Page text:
The KFC INTL T20 AUSvIND 2016 cricket series gets a Hindi make-over by Indian Link
Bahut hi darshaneeya prayaas rahaa…
Bahut hi umda shot!
Chaturai bhara shot.
Kaafi kaante ka muqabla hai.
Gati aur disha donon mein parivartan….
Ek atirikt run.
Donon ballebaaz mantrana karte hue…
Wahaan par koi kshetra rakshak (fielder) nahin…. seema rekha se paar aasaani se!
Balle ke androoni edge se lagi ball.
Ballebaazon ka nirantar prahaar!
Virat Kohli balle balle, baaki saare thalle thalle!
MCG ek saji hui dulhan….!
Some wonderful gems of Hindi cricket commentary were heard at each of the matches held during the recent AUSvIND KFC International T20 series.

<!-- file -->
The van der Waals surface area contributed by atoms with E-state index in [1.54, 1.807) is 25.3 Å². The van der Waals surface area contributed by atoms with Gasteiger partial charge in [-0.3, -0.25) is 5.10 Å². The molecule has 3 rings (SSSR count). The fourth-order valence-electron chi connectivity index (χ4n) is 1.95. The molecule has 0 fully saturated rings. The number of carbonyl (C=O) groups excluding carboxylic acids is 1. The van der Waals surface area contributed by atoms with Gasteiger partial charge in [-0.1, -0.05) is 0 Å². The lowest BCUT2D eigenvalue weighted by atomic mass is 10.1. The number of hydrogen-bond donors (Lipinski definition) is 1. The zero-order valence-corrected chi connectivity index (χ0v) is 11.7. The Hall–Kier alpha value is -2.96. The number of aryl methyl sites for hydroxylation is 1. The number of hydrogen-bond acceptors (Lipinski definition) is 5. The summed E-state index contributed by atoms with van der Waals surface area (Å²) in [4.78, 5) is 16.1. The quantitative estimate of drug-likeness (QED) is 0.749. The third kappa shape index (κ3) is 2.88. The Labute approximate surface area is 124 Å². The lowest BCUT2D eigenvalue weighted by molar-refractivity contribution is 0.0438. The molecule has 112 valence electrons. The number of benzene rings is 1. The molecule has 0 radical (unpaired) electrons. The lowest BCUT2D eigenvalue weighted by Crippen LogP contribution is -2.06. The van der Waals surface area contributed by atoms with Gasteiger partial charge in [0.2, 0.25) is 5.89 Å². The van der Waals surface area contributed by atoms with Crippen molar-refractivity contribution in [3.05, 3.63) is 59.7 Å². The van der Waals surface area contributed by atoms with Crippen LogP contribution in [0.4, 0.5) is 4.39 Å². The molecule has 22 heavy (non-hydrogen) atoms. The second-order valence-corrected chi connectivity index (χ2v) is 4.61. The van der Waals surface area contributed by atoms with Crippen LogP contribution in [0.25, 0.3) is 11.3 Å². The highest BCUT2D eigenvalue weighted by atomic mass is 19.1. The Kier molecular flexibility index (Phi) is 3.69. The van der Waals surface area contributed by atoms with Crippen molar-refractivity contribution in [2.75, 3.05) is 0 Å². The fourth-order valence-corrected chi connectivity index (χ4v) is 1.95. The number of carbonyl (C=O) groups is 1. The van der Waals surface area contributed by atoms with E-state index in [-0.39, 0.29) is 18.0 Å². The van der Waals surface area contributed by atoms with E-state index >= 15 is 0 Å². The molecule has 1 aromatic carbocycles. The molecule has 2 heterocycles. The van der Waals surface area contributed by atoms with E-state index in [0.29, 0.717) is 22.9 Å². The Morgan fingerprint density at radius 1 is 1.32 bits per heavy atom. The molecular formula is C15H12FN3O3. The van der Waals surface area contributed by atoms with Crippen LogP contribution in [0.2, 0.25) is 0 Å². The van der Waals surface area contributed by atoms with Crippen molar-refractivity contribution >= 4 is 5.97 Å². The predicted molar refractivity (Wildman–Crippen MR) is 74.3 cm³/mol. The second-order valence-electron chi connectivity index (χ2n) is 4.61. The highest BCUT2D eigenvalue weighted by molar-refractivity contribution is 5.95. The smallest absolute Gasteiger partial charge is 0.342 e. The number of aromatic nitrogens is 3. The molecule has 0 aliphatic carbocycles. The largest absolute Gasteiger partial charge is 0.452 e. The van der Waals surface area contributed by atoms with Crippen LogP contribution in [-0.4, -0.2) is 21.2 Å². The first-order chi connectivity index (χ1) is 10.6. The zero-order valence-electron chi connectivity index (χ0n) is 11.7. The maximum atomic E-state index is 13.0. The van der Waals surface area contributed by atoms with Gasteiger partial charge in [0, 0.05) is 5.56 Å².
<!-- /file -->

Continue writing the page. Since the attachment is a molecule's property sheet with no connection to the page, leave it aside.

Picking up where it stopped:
A Cricket Australia and Indian Link Media Group collaboration brought to the airwaves the aankhon dekha haal (live commentary) from Adelaide, Melbourne and Sydney.
The broadcast went live to Australian audiences via the CA Live App and cricket.com.au.
Presented by a team of six commentators – Sanjiv Dubey, Mukesh Madaan, Shriram Iyer, Gopal Ganwani, Chitrang Trivedi and Manish Raj – each took turns at the mic in different cities. Indian Link CEO Pawan Luthra joined in at regular intervals, while Michael Jones provided technical support.
They called the women’s games as well as the men’s games on all three match days, seeing series wins for both, and five out of six games won.
The common ground between the commentators, it was interesting to observe, was not only that they all had a great love for the game of cricket, but that they were passionate about the language as well.